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B-26B Marauder
WWII American Bomber

ICM, 1/48 scale

S u m m a r y

Catalogue Number and Price:

ICM Kit No. 48320 - B-26B Marauder WWII American Bomber

GBP£68.22 EU Price (£56.85 Export) plus shipping available online from Hannants

Scale: 1/48
Contents and Media: 344 grey injected moulded parts, 24 clear parts, decals and instructions.
Review Type: FirstLook.
Advantages: Crisp yet subtle moulding with good detail. Interesting choice of schemes.
Disadvantages: No seat belts or masks for the asking price.
Conclusion: A long-awaited release of the B-26 Maruader that will replace the very old Monogram one. Very nice detail and a variety of schemes.


Reviewed by David Couche


Introduction

 

The Martin B-26 Marauder is an American twin-engined medium bomber that saw extensive service during World War II. The B-26 was built at two locations: Baltimore, Maryland, and Omaha, Nebraska, by the Glenn L. Martin Company.

First used in the Pacific Theatre of World War II in early 1942, it was also used in the Mediterranean Theatre and in Western Europe.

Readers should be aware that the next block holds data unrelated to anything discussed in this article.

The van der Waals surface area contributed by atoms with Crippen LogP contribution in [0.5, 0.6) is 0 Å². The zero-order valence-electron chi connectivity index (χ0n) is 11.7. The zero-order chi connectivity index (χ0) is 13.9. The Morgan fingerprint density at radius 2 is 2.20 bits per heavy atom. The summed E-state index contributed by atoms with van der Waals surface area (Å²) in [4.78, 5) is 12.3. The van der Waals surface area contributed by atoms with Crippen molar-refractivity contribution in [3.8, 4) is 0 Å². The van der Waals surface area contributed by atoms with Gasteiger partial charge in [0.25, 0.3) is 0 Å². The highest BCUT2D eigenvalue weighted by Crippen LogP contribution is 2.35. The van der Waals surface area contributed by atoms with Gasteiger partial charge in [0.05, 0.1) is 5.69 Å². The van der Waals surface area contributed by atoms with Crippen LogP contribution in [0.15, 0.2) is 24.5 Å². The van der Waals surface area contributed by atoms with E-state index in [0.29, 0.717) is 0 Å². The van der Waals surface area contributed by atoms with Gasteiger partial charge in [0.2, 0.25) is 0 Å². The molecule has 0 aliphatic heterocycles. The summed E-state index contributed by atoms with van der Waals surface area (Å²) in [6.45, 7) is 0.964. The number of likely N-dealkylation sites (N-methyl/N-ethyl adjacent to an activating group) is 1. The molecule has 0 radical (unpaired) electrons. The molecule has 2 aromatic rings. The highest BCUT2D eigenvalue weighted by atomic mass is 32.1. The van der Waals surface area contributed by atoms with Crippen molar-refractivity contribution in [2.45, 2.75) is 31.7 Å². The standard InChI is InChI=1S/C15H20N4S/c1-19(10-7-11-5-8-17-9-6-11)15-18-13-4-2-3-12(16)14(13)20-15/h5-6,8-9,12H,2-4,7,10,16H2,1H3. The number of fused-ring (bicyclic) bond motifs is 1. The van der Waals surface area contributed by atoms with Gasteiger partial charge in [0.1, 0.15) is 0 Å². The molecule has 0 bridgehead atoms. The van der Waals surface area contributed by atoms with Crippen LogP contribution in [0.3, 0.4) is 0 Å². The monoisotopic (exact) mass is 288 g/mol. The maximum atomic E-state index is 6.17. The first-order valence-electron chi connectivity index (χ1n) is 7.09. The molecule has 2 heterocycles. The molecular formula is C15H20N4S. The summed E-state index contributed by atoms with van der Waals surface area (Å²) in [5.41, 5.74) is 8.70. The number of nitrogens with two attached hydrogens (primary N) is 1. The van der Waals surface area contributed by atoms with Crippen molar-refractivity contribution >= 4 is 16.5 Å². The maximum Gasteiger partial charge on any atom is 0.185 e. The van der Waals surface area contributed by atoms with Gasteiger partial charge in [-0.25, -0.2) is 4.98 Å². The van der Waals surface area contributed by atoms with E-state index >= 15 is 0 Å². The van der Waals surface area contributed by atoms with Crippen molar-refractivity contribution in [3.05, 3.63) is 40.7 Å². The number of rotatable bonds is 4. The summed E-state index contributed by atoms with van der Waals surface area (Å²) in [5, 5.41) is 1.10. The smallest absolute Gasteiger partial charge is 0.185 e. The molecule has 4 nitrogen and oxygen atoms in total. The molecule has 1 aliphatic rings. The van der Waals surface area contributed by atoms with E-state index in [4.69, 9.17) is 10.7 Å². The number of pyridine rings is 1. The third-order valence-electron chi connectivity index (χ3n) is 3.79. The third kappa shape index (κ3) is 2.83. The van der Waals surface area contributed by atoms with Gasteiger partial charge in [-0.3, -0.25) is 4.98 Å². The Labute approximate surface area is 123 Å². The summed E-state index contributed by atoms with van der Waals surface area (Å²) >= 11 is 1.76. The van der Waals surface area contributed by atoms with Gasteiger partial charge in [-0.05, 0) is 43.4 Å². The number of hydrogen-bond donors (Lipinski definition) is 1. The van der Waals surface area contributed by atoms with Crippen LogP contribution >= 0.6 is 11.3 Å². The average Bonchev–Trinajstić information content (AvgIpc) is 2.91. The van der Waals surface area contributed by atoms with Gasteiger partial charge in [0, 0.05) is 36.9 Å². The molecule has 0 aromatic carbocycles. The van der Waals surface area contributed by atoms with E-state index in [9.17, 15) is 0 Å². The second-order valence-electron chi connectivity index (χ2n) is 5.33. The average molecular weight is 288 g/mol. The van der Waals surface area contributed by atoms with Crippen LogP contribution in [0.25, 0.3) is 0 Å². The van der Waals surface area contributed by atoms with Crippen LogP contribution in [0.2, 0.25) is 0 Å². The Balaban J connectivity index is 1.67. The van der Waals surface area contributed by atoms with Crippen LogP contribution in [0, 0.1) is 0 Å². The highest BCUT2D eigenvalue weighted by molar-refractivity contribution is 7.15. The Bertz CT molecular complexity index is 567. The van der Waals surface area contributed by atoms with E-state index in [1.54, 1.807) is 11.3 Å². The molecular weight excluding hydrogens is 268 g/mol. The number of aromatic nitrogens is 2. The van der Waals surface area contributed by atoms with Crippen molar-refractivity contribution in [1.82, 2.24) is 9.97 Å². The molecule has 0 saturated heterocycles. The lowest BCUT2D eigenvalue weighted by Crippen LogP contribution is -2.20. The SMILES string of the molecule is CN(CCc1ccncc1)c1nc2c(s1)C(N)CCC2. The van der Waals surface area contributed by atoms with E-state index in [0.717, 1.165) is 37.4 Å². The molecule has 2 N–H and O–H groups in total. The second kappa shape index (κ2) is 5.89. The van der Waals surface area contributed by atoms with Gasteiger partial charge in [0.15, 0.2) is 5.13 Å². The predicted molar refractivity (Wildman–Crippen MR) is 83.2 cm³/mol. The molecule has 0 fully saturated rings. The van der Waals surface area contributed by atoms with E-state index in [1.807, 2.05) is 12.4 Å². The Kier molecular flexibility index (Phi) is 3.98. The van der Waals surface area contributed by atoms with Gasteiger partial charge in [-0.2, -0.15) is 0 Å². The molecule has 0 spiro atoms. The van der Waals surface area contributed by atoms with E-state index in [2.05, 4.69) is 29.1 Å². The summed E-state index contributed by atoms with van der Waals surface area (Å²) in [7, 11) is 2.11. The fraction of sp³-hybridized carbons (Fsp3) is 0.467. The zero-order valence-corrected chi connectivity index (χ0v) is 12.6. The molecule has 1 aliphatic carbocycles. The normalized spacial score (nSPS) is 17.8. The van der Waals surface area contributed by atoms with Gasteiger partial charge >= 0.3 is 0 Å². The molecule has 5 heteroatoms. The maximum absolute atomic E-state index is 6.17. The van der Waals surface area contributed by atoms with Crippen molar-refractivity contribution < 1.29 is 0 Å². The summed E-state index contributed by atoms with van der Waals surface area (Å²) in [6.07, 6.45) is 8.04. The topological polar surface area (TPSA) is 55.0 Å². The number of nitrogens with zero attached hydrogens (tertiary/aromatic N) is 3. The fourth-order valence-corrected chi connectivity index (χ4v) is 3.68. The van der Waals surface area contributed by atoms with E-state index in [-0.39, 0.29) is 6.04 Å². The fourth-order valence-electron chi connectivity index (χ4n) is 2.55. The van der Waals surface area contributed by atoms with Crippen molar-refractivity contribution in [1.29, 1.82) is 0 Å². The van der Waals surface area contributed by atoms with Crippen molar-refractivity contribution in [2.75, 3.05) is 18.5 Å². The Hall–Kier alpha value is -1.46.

In March 1939, the United States Army Air Corps (USAAC) issued Circular Proposal 39-640, a specification for a twin-engined medium bomber with a maximum speed of 350 mph (560 km/h), a range of 3,000 mi (4,800 km), and a bomb load of 2,000 lb (910 kg). On 5 July 1939, the Glenn L. Martin Company submitted its design, produced by a team led by Peyton M. Magruder, to meet the requirement, the Martin Model 179. Martin's design was evaluated as superior to the other proposals and was awarded a contract for 201 aircraft, to be designated B-26. The B-26 went from paper concept to an operational bomber in approximately two years. Additional orders for a further 930 B-26s followed in September 1940, still prior to the first flight of the type.